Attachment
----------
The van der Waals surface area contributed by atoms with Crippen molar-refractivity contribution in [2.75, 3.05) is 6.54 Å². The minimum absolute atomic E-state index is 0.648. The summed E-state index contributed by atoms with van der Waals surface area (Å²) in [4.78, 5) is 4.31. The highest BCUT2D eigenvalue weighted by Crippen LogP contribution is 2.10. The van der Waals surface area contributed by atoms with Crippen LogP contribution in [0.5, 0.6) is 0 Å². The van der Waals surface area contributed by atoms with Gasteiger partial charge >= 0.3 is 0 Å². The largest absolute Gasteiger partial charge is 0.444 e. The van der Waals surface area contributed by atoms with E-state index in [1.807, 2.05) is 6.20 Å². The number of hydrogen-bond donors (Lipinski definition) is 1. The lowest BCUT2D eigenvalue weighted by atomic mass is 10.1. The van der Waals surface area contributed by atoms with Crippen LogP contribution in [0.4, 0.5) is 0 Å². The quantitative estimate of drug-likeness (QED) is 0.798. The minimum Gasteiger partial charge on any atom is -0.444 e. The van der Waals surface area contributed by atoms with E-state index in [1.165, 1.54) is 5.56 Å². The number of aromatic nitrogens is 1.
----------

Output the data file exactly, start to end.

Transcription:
The van der Waals surface area contributed by atoms with Crippen molar-refractivity contribution in [2.75, 3.05) is 6.54 Å². The minimum absolute atomic E-state index is 0.648. The summed E-state index contributed by atoms with van der Waals surface area (Å²) in [4.78, 5) is 4.31. The highest BCUT2D eigenvalue weighted by Crippen LogP contribution is 2.10. The van der Waals surface area contributed by atoms with Crippen LogP contribution in [0.5, 0.6) is 0 Å². The van der Waals surface area contributed by atoms with Gasteiger partial charge >= 0.3 is 0 Å². The largest absolute Gasteiger partial charge is 0.444 e. The van der Waals surface area contributed by atoms with E-state index in [1.807, 2.05) is 6.20 Å². The number of hydrogen-bond donors (Lipinski definition) is 1. The lowest BCUT2D eigenvalue weighted by atomic mass is 10.1. The van der Waals surface area contributed by atoms with Crippen LogP contribution in [0.4, 0.5) is 0 Å². The quantitative estimate of drug-likeness (QED) is 0.798. The minimum Gasteiger partial charge on any atom is -0.444 e. The van der Waals surface area contributed by atoms with E-state index in [1.165, 1.54) is 5.56 Å². The number of aromatic nitrogens is 1.